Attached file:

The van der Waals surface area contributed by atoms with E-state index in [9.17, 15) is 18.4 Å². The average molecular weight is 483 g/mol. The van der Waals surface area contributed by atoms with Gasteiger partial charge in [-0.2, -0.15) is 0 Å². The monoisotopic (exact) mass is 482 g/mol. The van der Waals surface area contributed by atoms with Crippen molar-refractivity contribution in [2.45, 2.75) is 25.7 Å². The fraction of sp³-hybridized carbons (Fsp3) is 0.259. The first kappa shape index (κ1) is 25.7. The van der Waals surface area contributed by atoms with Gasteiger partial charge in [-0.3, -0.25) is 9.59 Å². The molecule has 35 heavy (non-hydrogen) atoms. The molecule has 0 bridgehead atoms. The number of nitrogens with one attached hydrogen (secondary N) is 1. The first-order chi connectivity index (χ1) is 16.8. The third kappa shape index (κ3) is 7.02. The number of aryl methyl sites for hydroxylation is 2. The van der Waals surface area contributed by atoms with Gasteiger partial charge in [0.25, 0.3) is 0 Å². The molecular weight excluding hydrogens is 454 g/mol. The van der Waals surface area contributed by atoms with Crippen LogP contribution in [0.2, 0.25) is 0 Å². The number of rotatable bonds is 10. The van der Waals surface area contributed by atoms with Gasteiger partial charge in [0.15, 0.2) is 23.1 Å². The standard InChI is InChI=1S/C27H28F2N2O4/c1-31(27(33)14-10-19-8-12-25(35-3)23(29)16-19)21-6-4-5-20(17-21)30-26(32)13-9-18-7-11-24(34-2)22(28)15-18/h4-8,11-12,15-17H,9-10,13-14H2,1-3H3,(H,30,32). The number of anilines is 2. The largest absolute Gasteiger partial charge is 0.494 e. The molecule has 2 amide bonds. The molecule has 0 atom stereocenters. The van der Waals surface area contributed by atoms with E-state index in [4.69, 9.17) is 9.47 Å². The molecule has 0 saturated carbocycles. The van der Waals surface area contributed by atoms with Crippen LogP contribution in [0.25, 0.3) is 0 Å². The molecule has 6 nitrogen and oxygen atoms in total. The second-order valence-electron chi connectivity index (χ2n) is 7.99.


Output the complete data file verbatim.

The van der Waals surface area contributed by atoms with E-state index in [9.17, 15) is 18.4 Å². The average molecular weight is 483 g/mol. The van der Waals surface area contributed by atoms with Gasteiger partial charge in [-0.2, -0.15) is 0 Å². The monoisotopic (exact) mass is 482 g/mol. The van der Waals surface area contributed by atoms with Crippen molar-refractivity contribution in [2.45, 2.75) is 25.7 Å². The fraction of sp³-hybridized carbons (Fsp3) is 0.259. The first kappa shape index (κ1) is 25.7. The van der Waals surface area contributed by atoms with Gasteiger partial charge in [-0.3, -0.25) is 9.59 Å². The molecule has 35 heavy (non-hydrogen) atoms. The molecule has 0 bridgehead atoms. The number of nitrogens with one attached hydrogen (secondary N) is 1. The first-order chi connectivity index (χ1) is 16.8. The third kappa shape index (κ3) is 7.02. The number of aryl methyl sites for hydroxylation is 2. The van der Waals surface area contributed by atoms with Gasteiger partial charge in [0.25, 0.3) is 0 Å². The molecular weight excluding hydrogens is 454 g/mol. The van der Waals surface area contributed by atoms with Crippen LogP contribution in [0.2, 0.25) is 0 Å². The number of rotatable bonds is 10. The van der Waals surface area contributed by atoms with Gasteiger partial charge in [0.15, 0.2) is 23.1 Å². The standard InChI is InChI=1S/C27H28F2N2O4/c1-31(27(33)14-10-19-8-12-25(35-3)23(29)16-19)21-6-4-5-20(17-21)30-26(32)13-9-18-7-11-24(34-2)22(28)15-18/h4-8,11-12,15-17H,9-10,13-14H2,1-3H3,(H,30,32). The number of anilines is 2. The largest absolute Gasteiger partial charge is 0.494 e. The molecule has 2 amide bonds. The molecule has 0 atom stereocenters. The van der Waals surface area contributed by atoms with E-state index in [4.69, 9.17) is 9.47 Å². The molecule has 0 saturated carbocycles. The van der Waals surface area contributed by atoms with Crippen LogP contribution in [0.25, 0.3) is 0 Å². The molecule has 6 nitrogen and oxygen atoms in total. The second-order valence-electron chi connectivity index (χ2n) is 7.99.